Who: Janssen (the pharmaceutical arm of J&J) and OutPost379 for creative and media, with Westside Studio for production. Doctor Brothers directed.
What: The first consumer-facing advertising campaign in Canada for Janssen’s Stelara brand, which is used to treat Crohn’s disease.
When & Where: The campaign launched this week running on TV (including the Super Bowl), online video and outdoor.
Why: Stelara has been approved in Canada for treatment of Crohn’s since 2016, but Janssen was looking to increase awareness among those suffering from the disease. Previously, most marketing had been directed towards physicians.
“The brief was how to we capture the discomfort of the disease —within the regulatory boundaries—and lean into a little bit about what these people are feeling in their everyday [lives] while connecting the brand as a solution to this discomfort,” said Amy Bastianon, director of strategic planning at the Peterborough, Ont. agency.
About Crohn’s: Crohn’s is gastrointestinal inflammation that can cause acute abdominal pain, severe diarrhea; bleeding; weight loss and diminished appetite. Those suffering often have to make urgent trips to the bathroom—which makes everyday activities like work and going out problematic.
About those regulatory boundaries: The challenge with consumer pharmaceutical marketing in Canada is just how little marketers and their agencies can say about the product. “Anything that implies what this thing does or what it is for is really off the table,” said Bastianon. “So you rely on these subtle cues that only someone who has it would understand what it feels like.”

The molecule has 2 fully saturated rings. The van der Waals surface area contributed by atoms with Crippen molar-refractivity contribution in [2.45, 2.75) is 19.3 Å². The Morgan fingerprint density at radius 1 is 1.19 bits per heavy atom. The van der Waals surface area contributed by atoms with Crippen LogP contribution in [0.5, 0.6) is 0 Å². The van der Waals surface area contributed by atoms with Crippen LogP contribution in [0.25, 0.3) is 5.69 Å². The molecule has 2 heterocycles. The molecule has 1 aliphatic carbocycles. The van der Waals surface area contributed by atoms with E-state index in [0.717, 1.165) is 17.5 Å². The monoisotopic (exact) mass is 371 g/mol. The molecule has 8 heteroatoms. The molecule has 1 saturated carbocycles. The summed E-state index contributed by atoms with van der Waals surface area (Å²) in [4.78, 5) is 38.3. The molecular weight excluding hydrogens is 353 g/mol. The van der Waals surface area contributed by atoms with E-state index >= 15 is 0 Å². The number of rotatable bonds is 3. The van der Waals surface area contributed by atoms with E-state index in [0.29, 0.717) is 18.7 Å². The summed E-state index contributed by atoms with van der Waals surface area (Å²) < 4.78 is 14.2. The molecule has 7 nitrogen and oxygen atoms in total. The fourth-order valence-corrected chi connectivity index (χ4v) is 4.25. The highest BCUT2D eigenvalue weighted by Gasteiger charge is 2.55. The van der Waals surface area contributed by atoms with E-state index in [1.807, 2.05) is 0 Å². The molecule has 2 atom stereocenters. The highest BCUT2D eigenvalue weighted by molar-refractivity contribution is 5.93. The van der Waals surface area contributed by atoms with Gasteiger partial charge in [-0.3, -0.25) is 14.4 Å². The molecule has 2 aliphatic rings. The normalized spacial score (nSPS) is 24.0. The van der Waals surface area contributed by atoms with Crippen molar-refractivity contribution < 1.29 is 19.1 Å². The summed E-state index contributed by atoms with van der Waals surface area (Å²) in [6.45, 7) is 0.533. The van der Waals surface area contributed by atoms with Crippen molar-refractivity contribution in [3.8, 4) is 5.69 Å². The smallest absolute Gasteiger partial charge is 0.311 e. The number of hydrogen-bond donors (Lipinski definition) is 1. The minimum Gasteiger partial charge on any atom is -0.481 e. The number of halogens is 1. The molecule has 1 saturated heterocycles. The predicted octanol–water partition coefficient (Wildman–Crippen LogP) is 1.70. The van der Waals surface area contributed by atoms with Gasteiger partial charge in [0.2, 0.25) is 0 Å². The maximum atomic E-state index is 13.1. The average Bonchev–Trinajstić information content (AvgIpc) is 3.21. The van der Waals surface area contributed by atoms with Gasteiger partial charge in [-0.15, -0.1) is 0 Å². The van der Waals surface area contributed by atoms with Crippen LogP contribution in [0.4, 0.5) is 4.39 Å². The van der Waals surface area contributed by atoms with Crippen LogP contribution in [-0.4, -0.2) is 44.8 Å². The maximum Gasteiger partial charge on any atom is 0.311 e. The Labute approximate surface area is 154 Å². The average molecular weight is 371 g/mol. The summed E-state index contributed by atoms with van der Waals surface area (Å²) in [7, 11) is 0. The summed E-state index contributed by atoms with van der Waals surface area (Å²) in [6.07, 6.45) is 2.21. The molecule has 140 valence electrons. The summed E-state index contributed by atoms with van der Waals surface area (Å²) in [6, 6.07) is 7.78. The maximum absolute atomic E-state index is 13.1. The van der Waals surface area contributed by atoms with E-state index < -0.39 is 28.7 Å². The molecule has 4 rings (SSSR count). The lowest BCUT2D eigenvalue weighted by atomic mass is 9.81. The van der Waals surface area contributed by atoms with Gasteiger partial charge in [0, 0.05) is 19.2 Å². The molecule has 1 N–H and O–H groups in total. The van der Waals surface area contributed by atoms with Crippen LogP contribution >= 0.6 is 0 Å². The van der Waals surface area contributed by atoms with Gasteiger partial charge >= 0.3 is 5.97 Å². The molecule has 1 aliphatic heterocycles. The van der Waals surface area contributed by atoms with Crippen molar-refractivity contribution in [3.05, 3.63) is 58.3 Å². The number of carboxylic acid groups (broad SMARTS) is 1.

How: The ads portray the first seconds after someone has to—without any warning—drop everything and dash to the nearest bathroom. The hope is people suffering from Crohn’s will recognize that moment, and either talk to their doctor about it or go online to get more information about it.
“We know the dilemma these people face,” said Rick Kemp, executive creative director of Outpost379. “They can be in social situations where it becomes very awkward that they have to suddenly leave and use the bathroom. So we were really trying to capture that moment in a way that wasn’t offensive or made light of them, but add drama to it in a way that they could relate to.”